Monday, April 26, 2010

Newsweek: Is That Fat Girl Me?

Read the full article here

Imagine you're a relatively thin young woman who thinks she has no issues with food or dieting—certainly no eating disorder. You see a picture of a swimsuit-clad woman with chunky thighs, a noticeable belly and arms that could benefit from a regular triceps routine. Suddenly your brain starts whirring anxiously and you wonder, do I look like that?

Now imagine you're a slim guy, also with no history of eating problems. You see a picture of a man in a swimsuit who looks like he's enjoyed more than his share of fries, beer, and double cheeseburgers. Your reaction is quite different from the woman's—at least according to researchers at Brigham Young University who conducted an experiment just like this.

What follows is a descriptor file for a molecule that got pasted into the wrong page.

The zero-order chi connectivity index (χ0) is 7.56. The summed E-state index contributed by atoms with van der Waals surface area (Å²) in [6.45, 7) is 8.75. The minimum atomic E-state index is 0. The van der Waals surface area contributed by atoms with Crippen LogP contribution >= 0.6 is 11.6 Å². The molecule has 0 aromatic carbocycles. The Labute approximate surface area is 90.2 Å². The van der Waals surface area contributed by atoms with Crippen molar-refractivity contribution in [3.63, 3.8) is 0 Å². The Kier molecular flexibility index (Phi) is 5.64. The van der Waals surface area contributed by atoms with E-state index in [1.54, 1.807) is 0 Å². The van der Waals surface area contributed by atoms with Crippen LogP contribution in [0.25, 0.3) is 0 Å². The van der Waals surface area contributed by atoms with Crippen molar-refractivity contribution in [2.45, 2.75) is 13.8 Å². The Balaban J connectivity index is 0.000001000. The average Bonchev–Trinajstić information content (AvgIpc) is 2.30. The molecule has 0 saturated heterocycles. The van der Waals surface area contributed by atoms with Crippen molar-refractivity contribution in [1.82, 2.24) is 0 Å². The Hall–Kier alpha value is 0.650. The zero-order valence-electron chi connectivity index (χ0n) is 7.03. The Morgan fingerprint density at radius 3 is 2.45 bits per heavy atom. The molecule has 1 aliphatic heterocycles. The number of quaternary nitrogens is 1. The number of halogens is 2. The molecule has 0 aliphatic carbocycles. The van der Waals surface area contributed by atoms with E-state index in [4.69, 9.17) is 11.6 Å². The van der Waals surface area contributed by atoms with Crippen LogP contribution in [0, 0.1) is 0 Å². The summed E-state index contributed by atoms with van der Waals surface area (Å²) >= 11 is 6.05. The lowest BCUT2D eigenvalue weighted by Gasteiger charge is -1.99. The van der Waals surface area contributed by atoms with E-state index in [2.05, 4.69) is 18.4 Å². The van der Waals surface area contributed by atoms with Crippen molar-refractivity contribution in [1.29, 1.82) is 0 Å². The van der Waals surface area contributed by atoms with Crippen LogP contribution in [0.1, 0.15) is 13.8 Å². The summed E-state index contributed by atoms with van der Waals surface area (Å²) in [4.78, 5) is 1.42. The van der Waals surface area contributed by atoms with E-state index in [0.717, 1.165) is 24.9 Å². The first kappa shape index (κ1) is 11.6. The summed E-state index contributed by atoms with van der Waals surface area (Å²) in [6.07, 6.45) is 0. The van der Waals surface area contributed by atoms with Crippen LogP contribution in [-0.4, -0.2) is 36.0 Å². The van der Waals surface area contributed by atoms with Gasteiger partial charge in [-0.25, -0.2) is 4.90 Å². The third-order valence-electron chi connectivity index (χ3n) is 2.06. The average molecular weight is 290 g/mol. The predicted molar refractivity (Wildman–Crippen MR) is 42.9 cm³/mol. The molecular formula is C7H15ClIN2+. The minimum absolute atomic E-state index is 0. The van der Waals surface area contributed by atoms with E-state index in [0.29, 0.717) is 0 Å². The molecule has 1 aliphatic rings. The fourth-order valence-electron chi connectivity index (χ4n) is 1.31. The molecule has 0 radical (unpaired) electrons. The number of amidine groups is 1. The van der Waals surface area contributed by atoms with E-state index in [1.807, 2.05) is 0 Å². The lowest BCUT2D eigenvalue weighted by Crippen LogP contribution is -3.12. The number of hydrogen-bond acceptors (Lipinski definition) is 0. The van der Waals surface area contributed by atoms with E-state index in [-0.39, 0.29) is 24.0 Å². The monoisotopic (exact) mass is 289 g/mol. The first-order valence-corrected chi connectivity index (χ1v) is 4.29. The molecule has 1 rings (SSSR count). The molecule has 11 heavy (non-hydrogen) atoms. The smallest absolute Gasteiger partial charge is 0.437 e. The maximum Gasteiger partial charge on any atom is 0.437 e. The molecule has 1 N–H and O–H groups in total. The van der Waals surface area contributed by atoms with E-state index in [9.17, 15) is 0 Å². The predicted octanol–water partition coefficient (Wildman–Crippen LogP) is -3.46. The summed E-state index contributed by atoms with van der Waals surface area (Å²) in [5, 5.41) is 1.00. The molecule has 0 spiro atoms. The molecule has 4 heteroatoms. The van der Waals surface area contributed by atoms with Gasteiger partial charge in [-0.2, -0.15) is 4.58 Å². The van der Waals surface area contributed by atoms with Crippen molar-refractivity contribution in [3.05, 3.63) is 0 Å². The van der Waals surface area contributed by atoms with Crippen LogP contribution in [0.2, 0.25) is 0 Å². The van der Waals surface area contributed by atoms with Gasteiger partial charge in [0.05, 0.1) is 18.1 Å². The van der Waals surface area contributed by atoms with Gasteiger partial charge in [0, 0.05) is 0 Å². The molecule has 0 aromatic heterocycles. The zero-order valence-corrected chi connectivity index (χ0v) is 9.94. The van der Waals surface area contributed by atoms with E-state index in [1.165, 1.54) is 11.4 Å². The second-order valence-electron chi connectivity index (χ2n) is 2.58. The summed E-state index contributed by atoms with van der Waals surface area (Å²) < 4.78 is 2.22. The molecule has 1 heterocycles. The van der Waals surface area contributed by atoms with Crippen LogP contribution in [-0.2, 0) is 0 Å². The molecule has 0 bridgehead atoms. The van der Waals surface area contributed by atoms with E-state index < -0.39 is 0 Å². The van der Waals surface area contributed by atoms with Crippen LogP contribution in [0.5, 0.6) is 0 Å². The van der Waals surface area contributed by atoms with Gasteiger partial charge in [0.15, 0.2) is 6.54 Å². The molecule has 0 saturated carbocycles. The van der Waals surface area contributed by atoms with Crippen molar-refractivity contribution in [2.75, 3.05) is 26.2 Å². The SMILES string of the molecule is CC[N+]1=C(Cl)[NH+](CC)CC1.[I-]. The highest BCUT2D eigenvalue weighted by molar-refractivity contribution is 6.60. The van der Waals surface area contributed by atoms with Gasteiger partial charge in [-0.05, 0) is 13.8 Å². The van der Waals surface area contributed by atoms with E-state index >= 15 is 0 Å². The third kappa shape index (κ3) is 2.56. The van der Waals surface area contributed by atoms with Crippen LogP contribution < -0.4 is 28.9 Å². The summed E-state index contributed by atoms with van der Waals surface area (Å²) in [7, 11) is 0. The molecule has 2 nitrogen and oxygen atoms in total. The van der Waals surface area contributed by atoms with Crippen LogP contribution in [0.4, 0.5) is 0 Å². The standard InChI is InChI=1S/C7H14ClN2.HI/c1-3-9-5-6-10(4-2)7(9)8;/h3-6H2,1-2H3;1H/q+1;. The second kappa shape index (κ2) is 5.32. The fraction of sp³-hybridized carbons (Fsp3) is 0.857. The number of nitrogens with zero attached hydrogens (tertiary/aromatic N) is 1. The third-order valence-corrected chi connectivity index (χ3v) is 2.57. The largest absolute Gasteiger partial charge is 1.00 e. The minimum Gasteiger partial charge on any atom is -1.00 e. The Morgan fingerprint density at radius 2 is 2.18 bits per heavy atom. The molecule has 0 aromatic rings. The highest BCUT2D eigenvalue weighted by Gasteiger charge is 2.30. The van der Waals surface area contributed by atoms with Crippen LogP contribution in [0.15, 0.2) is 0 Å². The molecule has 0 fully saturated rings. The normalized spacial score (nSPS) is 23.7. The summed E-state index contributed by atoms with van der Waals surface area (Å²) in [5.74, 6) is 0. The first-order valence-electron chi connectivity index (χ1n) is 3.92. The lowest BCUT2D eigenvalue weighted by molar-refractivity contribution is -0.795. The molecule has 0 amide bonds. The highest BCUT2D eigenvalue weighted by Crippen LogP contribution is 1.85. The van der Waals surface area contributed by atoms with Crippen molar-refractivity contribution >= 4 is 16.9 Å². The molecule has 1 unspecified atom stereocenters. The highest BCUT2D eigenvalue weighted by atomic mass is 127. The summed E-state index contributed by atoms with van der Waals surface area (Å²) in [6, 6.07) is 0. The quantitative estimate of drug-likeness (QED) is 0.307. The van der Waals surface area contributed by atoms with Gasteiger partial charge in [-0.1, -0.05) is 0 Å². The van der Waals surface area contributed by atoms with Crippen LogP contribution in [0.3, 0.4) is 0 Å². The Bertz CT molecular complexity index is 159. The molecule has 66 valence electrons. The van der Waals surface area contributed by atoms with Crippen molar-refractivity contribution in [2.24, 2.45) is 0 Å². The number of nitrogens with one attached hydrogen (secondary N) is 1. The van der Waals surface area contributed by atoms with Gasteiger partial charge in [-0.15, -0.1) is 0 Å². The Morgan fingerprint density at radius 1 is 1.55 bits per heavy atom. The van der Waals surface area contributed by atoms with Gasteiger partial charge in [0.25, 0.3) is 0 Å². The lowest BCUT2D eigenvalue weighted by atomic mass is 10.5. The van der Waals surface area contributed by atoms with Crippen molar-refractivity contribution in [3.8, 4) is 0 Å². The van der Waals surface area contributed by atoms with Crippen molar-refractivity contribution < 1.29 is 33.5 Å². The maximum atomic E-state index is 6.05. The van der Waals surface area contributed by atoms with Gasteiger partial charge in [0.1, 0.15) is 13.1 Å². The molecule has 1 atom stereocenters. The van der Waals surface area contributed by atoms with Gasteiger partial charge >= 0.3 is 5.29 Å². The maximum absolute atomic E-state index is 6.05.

Neuroscientist Mark Allen and his colleagues used imaging technology to watch brain activity in 19 men and women as they looked at computer-generated pictures of fat people in swimsuits. The nine male subjects in his study didn't appear to make any comparison between a picture of a fat guy and their own bodies. But the part of the brain involved in self-reflection (the medial prefrontal cortex) jumped into action when the 10 women looked at images of fat women, Allen says.

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